There are a lot of things that critics look when reviewing pilots: premise, plot, dialogue, chemistry between actors, directing and so on. To me the most important is an intangible that’s hard to put a finger on, but without which you don’t have a show worth watching: voice.
Voice is bound up in a lot of things—visuals, writing, performance—but it boils down to one thing: a show looks and sounds like itself and nothing else. The pilot of Lost had a voice; the pilot of Glee did. I’ve spent a lot of verbiage dissecting my problems with Terra Nova, but they boil down to: whatever the opposite of voice is, that’s what Terra Nova has. Sometimes I’ve been more hopeful about a show whose pilot was not great on paper—Parks and Recreation’s, for instance—because I thought I could hear a voice in it. Voice isn’t everything, but it’s a sign that a show knows what it is, that it has a sense of its themes and characters, and whatever it is going to do next will follow from that.
So I could spend a lot of time detailing what I like about ABC’s new sitcom Suburgatory, but it all comes down to: the show has a voice.
That voice in particular belongs to Jane Levy, as Tessa Altman, a teenage girl whose single dad George (Jeremy Sisto) moves them from New York City to the burbs to find a more innocent life, only to discover that it’s anything but. George decides on the move after finding a box of condoms in Tessa’s room (they turn out not to have been hers), but the leafy haven they move to turns out to be, well, America: a highly sexualized game preserve of teen girls in teeny outfits chugging Red Bulls, and their quasi-teenager moms dressed in pink and lip-synching rap in their cars. “A box of rubbers landed me in a town full of plastic,” Tessa deadpans.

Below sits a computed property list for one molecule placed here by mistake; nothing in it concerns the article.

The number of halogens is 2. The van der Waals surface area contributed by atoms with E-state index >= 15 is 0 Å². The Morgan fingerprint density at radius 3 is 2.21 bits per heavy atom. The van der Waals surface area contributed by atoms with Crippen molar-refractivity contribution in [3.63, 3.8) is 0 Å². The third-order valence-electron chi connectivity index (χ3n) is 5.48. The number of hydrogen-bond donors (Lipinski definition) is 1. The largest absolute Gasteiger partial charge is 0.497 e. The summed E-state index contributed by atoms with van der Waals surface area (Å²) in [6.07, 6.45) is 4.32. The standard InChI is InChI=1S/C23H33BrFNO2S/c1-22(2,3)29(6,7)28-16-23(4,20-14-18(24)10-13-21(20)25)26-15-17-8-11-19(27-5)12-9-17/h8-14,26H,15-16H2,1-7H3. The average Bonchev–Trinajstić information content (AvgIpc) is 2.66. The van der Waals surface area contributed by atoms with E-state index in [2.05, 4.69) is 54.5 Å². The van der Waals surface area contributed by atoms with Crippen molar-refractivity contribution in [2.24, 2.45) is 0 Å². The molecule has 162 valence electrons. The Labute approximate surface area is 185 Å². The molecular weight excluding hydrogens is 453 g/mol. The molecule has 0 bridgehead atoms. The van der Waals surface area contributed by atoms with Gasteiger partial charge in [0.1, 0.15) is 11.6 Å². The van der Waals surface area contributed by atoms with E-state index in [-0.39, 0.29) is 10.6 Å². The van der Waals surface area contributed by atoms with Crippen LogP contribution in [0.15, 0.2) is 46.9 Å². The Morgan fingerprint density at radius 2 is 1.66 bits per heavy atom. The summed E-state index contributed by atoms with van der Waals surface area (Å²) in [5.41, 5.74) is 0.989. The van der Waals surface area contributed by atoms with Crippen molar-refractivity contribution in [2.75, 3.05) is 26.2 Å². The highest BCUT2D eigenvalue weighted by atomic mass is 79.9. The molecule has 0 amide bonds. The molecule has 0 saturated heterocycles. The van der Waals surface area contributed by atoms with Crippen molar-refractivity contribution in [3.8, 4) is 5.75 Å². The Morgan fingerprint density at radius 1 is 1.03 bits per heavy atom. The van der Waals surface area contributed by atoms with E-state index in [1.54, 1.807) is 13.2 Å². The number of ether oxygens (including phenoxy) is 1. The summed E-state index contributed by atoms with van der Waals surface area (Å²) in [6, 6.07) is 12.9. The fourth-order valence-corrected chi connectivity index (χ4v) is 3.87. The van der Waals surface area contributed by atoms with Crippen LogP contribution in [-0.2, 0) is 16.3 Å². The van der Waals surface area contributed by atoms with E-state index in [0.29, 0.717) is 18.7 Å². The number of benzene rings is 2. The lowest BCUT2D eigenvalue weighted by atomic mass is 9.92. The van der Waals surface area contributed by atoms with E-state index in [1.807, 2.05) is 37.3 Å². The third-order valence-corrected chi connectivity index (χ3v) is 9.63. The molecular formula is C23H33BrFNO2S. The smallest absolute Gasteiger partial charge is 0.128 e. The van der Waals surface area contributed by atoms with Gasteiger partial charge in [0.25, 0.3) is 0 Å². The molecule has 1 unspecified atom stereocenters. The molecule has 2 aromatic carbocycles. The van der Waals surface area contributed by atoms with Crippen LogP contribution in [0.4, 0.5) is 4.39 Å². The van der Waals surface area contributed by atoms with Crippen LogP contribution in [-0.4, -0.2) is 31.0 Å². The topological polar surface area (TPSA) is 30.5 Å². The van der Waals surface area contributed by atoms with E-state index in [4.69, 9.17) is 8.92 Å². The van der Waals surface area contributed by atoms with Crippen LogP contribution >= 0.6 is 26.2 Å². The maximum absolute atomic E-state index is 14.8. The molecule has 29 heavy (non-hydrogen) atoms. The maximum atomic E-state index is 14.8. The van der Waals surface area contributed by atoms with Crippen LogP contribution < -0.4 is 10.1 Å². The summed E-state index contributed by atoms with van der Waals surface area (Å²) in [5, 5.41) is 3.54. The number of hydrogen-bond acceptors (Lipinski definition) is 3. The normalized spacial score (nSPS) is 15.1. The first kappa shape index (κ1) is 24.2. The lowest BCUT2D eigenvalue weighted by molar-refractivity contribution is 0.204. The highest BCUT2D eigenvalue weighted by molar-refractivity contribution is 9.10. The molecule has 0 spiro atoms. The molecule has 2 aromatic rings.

One easy way to get voice into a sitcom is to make it literal, which is why first-person voiceover–which Suburgatory uses heavily–is so popular. But its voice wouldn’t be distinctive if it were just about another sulky, precociously witty homeslice ragging on the suburbs. What really makes the show, created by Emily Kapnek, is that it it has a distinct take, which encompasses everything from adults clinging to childhood, to the casual sexualization of pop culture, to the way that systems designed to keep kids “safe” only drive them to different risks.
Tessa may have had a box of rubbers in her bedroom, she may be worldlier and call her dad “George” over his objections. But oddly, in this world of Red Bull-chugging mean girls and aggressive power MILFs (like new neighbor Dallas, played with verve by Curb Your Enthusiasm’s Cheryl Hines)–the two groups meeting together in a bare-midriffed borderworld of age-inappropriateness–she’s the old-fashioned prude. “This was voted the fifth best place in the country to raise kids,” George’s suburban pal Noah tells her. “I don’t have kids,” Tessa answers.
All of which could get annoying and mean-spirited if the show ends up stacking the deck constantly toward Tessa and against her neighbors. (Not that the deck-stacking isn’t funny as when we tour Dallas’ daughter’s bedroom, a lipstick-colored palace the size of a city apartment with its own cosmetics “creation station,” because, Dallas explains, “Girls can be so insecure at this age. I just want my Dalia to feel beautiful.”) But by the end of the pilot–after a hilariously uncomfortable shopping trip with Dallas to the mall–Tessa finds that she can actually learn some things from the exotic creatures in her new habitat, and that they’re not necessarily the vacuous mannequins she assumes. Not entirely. “Sometimes under a pair of giant synthetic breasts,” Tessa says, “you can find a giant non-synthetic heart.”
This is probably a good practical approach for a new sitcom, seeing as how there are a lot of TV sets in the suburbs, but it also has the advantage of being more honest. Yes, satirizing the suburbs is an age-old theme in entertainment, but Suburgatory feels like it’s thought through what specifically there is to say about the burbs of 2011. And so far, I like the way it says it.